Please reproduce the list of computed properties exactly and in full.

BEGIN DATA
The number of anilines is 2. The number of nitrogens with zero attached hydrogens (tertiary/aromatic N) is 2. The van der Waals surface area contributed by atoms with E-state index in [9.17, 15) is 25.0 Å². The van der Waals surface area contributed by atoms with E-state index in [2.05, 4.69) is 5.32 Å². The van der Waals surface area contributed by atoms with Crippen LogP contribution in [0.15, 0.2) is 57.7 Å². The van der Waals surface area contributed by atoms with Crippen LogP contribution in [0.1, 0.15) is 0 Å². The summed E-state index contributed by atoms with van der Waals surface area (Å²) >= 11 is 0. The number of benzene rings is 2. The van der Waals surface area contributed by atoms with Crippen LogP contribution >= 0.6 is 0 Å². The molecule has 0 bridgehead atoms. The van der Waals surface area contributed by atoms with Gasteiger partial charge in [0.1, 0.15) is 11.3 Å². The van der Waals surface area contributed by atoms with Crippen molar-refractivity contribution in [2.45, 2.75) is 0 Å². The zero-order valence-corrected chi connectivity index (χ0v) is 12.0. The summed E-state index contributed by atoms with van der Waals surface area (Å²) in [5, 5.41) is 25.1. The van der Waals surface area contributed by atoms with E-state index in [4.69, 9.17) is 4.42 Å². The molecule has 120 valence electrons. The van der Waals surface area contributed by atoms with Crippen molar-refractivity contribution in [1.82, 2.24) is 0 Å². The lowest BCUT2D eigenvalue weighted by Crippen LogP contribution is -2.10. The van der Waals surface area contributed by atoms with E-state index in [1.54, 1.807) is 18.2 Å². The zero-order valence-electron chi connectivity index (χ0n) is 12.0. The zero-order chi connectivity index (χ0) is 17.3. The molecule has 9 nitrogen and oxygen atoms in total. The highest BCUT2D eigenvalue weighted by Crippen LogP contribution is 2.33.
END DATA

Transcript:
The number of anilines is 2. The number of nitrogens with zero attached hydrogens (tertiary/aromatic N) is 2. The van der Waals surface area contributed by atoms with E-state index in [9.17, 15) is 25.0 Å². The van der Waals surface area contributed by atoms with E-state index in [2.05, 4.69) is 5.32 Å². The van der Waals surface area contributed by atoms with Crippen LogP contribution in [0.15, 0.2) is 57.7 Å². The van der Waals surface area contributed by atoms with Crippen LogP contribution in [0.1, 0.15) is 0 Å². The summed E-state index contributed by atoms with van der Waals surface area (Å²) >= 11 is 0. The number of benzene rings is 2. The van der Waals surface area contributed by atoms with Crippen LogP contribution >= 0.6 is 0 Å². The molecule has 0 bridgehead atoms. The van der Waals surface area contributed by atoms with Gasteiger partial charge in [0.1, 0.15) is 11.3 Å². The van der Waals surface area contributed by atoms with Crippen molar-refractivity contribution in [2.45, 2.75) is 0 Å². The zero-order valence-corrected chi connectivity index (χ0v) is 12.0. The summed E-state index contributed by atoms with van der Waals surface area (Å²) in [5, 5.41) is 25.1. The van der Waals surface area contributed by atoms with E-state index in [4.69, 9.17) is 4.42 Å². The molecule has 120 valence electrons. The van der Waals surface area contributed by atoms with Crippen molar-refractivity contribution in [1.82, 2.24) is 0 Å². The lowest BCUT2D eigenvalue weighted by Crippen LogP contribution is -2.10. The van der Waals surface area contributed by atoms with E-state index in [1.54, 1.807) is 18.2 Å². The zero-order valence-electron chi connectivity index (χ0n) is 12.0. The zero-order chi connectivity index (χ0) is 17.3. The molecule has 9 nitrogen and oxygen atoms in total. The highest BCUT2D eigenvalue weighted by Crippen LogP contribution is 2.33.